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Little Women and America’s great big problem with motherhood

By September 29, 2018No Comments

Source : Independent

On the 150th anniversary of the publication of Louisa May Alcott’s classic book, Ceri Radford examines the real heroine of the story

This Sunday marks the 150th anniversary of Louisa May Alcott’s novel for young readers, Little Women. Depending on how you read it, the book is a coming-of-age classic, or the drippiest thing since someone ate an ice cream cone inside the magma chamber of an active volcano.

The author herself, who wrote what would sell to earn a living, described her earnest tale as “moral pap,” and you can see her point.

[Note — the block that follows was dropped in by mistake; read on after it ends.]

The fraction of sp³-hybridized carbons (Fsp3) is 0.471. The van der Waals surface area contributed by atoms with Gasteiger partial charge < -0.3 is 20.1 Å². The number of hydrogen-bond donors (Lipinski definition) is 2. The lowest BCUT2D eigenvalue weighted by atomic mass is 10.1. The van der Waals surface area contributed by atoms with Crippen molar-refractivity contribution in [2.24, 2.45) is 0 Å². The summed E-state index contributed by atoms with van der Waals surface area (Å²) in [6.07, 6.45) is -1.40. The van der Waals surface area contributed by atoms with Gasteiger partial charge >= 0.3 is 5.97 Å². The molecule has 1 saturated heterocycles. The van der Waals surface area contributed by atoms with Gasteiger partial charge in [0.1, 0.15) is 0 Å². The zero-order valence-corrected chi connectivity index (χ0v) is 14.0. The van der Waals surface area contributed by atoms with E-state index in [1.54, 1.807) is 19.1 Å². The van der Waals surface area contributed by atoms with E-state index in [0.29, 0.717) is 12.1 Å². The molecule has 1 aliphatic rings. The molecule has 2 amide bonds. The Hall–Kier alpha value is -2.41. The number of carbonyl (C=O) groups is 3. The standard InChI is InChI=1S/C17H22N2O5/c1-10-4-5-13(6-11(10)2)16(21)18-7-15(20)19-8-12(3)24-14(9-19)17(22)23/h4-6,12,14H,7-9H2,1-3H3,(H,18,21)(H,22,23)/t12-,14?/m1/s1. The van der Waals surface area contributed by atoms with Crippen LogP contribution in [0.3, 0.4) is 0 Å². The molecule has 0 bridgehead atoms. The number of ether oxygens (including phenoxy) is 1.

It’s also something else, which gets less attention: a hymn to motherhood, setting the tone for a strange American culture that idolises mothers as much as it tears them apart.

Long before the hockey mom strode onto the scene, there were the rustling skirts and self-sacrificing smile of “Marmee,” a pioneer-age icon of American maternity. The real heroine of Little Women isn’t fiery Jo or placid Beth: it’s their mom.

This was what struck me the most, re-reading the book as a jaded 30-something mother. It’s there from the earliest chapter, in a scene that featured in last Christmas’s sugar-dusted BBC adaptation: four teenage girls, frantic with excitement as they decide to spend their Christmas money on presents for their mother, rather than themselves. Tell that to the elf on the shelf.

Hard-working, patient, wise as an owl that’s put in a goodish stint with the Trappist monks, calm to the point of emotional constipation: Marmee is the subject of ceaseless devotion. This works itself up to a surreal climax on the wedding day of her daughter, Meg: “It wasn’t at all the thing, I’m afraid, but the minute she was fairly married, Meg cried, ‘The first kiss for Marmee!’ and turning, gave it with her heart on her lips.”